Labor demands information as UrbanGrowth NSW cancels community consultations over density increases in Homebush

-->

By Peter Lynch, Bernadette Chua.

Originally published: ourstrathfield.com.au  Friday, 7 November 2014, 9:58am.

The State body in charge of the Parramatta Road development has cancelled a series of public consultation barbecues it had scheduled across the Inner West this month, including one at Homebush.

The move follows an outcry over plans to locate thousands of new residents in Homebush, first revealed in last month’s Strathfield Scene.

 

This weekend, labor's Planning Minister Luke Foley pledge: “I will be moving an order for papers in the Legislative Council on Tuesday, and am seeking the support of the minor parties, so that communities from Granville through to Camperdown can find out what the Government has in store for them.”

UrbanGrowth unveiled the extent of its plans at a series of private briefings to councillors and other stakeholders last month.

According to those who attended, Homebush and Olympic Park can expect to take between 11,000 and 17,000 new homes – at least 10,000 more than in the Council’s Local Environmental Plan from last year. That would mean 20,000-50,000 new residents.

But the release of the figures prompted questions about how the area’s infrastructure could cope.

Strathfield Mayor Gulian Vaccari said that hospitals are already at capacity and schools are “exploding”.

He said Strathfield’s Marie Bashir school was opened last year with 127 students, and now has 240.

Cr Daniel Bott described the plans as “appalling”, and called for detailed transport modelling, while Cr Raj Datta demanded to know what was to be done about child care, parks and hospitals. Cr Helen McLucas congratulated the Scene on its revelations, and added her voice to demands for more information.

According to The Sydney Morning Herald, which followed the Scene’s story last week, more than 100,000 new dwellings will be needed over the next 10 years. UrbanGrowth are proposing 51,600 of these new dwellings in the Parramatta Road corridor, of which 33% are proposed in Homebush/North Strathfield.

Quite why UrbanGrowth arranged 11 public consultation barbecues from Ashfield to Parramatta then abruptly cancelled them is a bit of a mystery. But they may have decided to await the Metropolitan Strategy, which could answer many of the questions about infrastructure.

UrbanGrowth said in a statement: “UrbanGrowth NSW has consulted with Councils and Government departments on a Draft Strategy for the Parramatta Road corridor. The Draft Strategy will be a starting point for public discussion and will be made public after the release of the Metropolitan Strategy for Sydney.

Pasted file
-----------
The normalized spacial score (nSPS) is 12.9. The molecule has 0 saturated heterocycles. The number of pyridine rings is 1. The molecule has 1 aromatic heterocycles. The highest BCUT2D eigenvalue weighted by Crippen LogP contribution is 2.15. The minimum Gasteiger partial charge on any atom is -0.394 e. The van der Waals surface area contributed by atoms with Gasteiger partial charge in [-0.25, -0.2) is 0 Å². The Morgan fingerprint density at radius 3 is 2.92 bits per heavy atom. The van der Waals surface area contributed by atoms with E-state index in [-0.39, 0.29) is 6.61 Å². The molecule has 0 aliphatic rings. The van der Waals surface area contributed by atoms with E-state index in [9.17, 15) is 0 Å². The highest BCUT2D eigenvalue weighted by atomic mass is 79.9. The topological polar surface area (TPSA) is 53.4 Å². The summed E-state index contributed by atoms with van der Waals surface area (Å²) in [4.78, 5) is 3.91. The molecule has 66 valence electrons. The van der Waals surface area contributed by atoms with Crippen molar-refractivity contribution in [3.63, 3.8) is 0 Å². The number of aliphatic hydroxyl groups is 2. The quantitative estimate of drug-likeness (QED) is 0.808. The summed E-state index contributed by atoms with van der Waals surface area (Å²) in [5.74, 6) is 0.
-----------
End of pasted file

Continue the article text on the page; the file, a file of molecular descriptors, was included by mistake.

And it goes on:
“Releasing the Draft after the Metropolitan Strategy will allow the community to consider the renewal of the Parramatta Road corridor in the context of the city-wide plan.”

Meanwhile, developers are snapping up sites and selling new units to young couples keen to get a foot on the housing ladder.

The Scene heard of one site in Homebush that was bought for $8 million, and changed hands to a Chinese developer shortly after receiving development approval for $12.1 million. Some are concerned the result will be higher prices.

Sunitha Rajan represents the other side of the Parramatta Road density dilemma. She and her partner took one long year to find a home of their own.

After countless site visits and meetings with developers and real estate agents, Ms Rajan, 24, has bought a one-bedroom apartment for $535,000 at Charlene’s Tower, Homebush’s newest development.

“Because I work in North Sydney, ideally I was looking for an apartment in the city. But prices for a one-bedroom property are between $600,000 to $700,000. It wasn’t in my budget to spend that kind of money,” she said.

“The Inner West was the next best option and I did my research carefully about a good place to buy that had a good reputation and was close to amenities. Homebush is perfect because it is only 16km from the city.”

Ms Rajan said the plan is for her and her partner to live in the apartment for at least a year or two.

“He is planning on looking for an investment in Ryde and so he will rent that out and live in my apartment until we decide we may want to settle down.

I am just so happy we have found a place that is ours. Something that is conveniently located and something that is new that we can make our own.”